From the time we moved in, we had two cheap taps on the basins in the guest bathrooms. Last week, one of the taps finally broke so we purchased some Belgravia Crosshead Basin Monobloc replacements to match our master bathroom fixtures.
In the past, we’ve always had plumbers replace taps because the pipework we inherited was a bit of a DIY botch job. With our burgeoning DIY skills, I put on my plumbing hat and set about replacing both taps myself. Plumbing, when you break it down, is not that complicated provided you have the correct tools, spanners and ratchets, and that you are familiar with the various attachments and hoses, and how they connect. If you have a good plumbing merchant, which we do, they will guide you through everything.
Removing the taps and waste plugs was relatively straightforward, but the jigsaw puzzle was about matching all the new parts up to the existing pipework and making the distances work. I did have to buy a Rothenberger monoblock tap spanner set (about £7) to remove the retaining nut from the old studs, and we used this tool to tighten the retaining nut on our new studs. Now that we have this set, it’ll come in handy for all our tap-related DIY projects. Our next project will more than likely be the utility room renovation towards the end of the summer, and there will be a fair amount of DIY plumbing.
Working with bathroom and kitchen taps that are mounted into basins and sinks above cabinets is an absolute nightmare. Space is at a massive premium, and quite honesty I felt like I was a contortionist from Cirque du Soleil at times because you have to try and get inside the cabinet, both arms, and try to see what you’re doing. This was by far the biggest challenge and I eventually gave up trying to contort myself because it felt like a comedic yoga session befitting a scene from a Ben Stiller or Jim Carrey movie. So I resorted to getting my head in to see where things were, then popped my head out and worked ‘blind’ which was less taxing on the body.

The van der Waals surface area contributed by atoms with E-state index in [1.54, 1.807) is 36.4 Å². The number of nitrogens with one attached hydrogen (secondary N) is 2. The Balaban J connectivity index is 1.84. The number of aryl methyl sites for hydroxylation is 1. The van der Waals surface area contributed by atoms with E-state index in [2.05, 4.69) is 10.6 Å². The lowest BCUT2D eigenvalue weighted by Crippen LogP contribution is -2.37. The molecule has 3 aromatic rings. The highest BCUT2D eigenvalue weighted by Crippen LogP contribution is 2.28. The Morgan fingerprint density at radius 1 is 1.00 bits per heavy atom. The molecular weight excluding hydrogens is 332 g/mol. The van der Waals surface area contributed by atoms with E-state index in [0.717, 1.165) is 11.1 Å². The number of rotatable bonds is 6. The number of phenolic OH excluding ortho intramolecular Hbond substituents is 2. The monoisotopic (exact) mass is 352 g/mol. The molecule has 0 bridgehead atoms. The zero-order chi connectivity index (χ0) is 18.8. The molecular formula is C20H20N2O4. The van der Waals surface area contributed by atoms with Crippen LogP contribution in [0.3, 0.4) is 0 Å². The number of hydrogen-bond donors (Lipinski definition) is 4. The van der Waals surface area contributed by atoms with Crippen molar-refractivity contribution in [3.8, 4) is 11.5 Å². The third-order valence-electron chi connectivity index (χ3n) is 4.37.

If you’ve never changed a tap before, and are daunted by the prospect, I can suggest that you give it a go and just be patient. Turn off (or isolate) the water, and then work methodically. Each cabinet and piece of piping will be different (both of ours were completely different), so there’s no correct sequence to work in – just be logical in your approach.
I found that removing the waste and tap first, gave me more space to work in. I then tackled the tap, because it’s further back, and moved to the waste to finish things, but the pipework will often dictate the sequence you have to take. Try, if you can, to test for leaks after you complete each stage to avoid having to undo work.
I mentioned patience. This is key, because this work will test you, especially if you are working in a tight space that limits your range of motion. The benefit of doing this work yourself is that you will learn about your pipework, gather some DIY experience and you will save yourself a fair amount of money on labour. But keep a plumber on standby or speed dial in case things go pear-shaped and are beyond your skillset to rectify. Also know where your stopcock is to shut your home’s water down in case things go horribly wrong.
It took a few hours with some colourful, occasional profanity directed at tools and cabinets, but the new taps are in, and are looking good. I have to say that Crosswater make solid, heavy, well-built taps and I don’t think we’ll have to replace them for years (hopefully decades) to come.